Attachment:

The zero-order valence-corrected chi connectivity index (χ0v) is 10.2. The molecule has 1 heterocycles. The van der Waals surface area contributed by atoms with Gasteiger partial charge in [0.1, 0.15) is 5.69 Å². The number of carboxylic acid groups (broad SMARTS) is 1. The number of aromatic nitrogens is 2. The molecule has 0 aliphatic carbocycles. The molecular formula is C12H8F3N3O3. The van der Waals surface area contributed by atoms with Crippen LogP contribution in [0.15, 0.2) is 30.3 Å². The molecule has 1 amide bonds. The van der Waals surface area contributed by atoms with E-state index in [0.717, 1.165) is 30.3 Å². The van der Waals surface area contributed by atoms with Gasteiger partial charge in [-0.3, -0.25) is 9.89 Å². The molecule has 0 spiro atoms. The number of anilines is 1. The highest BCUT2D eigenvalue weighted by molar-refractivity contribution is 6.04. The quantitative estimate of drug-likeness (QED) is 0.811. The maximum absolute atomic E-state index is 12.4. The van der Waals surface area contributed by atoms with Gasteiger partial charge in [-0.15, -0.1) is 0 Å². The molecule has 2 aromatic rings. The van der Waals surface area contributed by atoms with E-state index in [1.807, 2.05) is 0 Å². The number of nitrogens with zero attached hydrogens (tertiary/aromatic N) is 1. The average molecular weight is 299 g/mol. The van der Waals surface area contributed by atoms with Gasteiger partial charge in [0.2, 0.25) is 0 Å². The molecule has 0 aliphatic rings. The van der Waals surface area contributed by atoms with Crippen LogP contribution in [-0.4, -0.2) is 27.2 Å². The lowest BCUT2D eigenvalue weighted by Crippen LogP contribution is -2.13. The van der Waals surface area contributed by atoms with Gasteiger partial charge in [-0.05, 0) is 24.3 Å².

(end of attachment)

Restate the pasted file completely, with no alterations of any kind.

The zero-order valence-corrected chi connectivity index (χ0v) is 10.2. The molecule has 1 heterocycles. The van der Waals surface area contributed by atoms with Gasteiger partial charge in [0.1, 0.15) is 5.69 Å². The number of carboxylic acid groups (broad SMARTS) is 1. The number of aromatic nitrogens is 2. The molecule has 0 aliphatic carbocycles. The molecular formula is C12H8F3N3O3. The van der Waals surface area contributed by atoms with Crippen LogP contribution in [0.15, 0.2) is 30.3 Å². The molecule has 1 amide bonds. The van der Waals surface area contributed by atoms with E-state index in [0.717, 1.165) is 30.3 Å². The van der Waals surface area contributed by atoms with Gasteiger partial charge in [-0.3, -0.25) is 9.89 Å². The molecule has 0 spiro atoms. The number of anilines is 1. The highest BCUT2D eigenvalue weighted by molar-refractivity contribution is 6.04. The quantitative estimate of drug-likeness (QED) is 0.811. The maximum absolute atomic E-state index is 12.4. The van der Waals surface area contributed by atoms with Gasteiger partial charge in [-0.15, -0.1) is 0 Å². The molecule has 2 aromatic rings. The van der Waals surface area contributed by atoms with E-state index in [1.807, 2.05) is 0 Å². The number of nitrogens with zero attached hydrogens (tertiary/aromatic N) is 1. The average molecular weight is 299 g/mol. The van der Waals surface area contributed by atoms with Gasteiger partial charge in [0.2, 0.25) is 0 Å². The molecule has 0 aliphatic rings. The van der Waals surface area contributed by atoms with Crippen LogP contribution in [-0.4, -0.2) is 27.2 Å². The lowest BCUT2D eigenvalue weighted by Crippen LogP contribution is -2.13. The van der Waals surface area contributed by atoms with Gasteiger partial charge in [-0.05, 0) is 24.3 Å².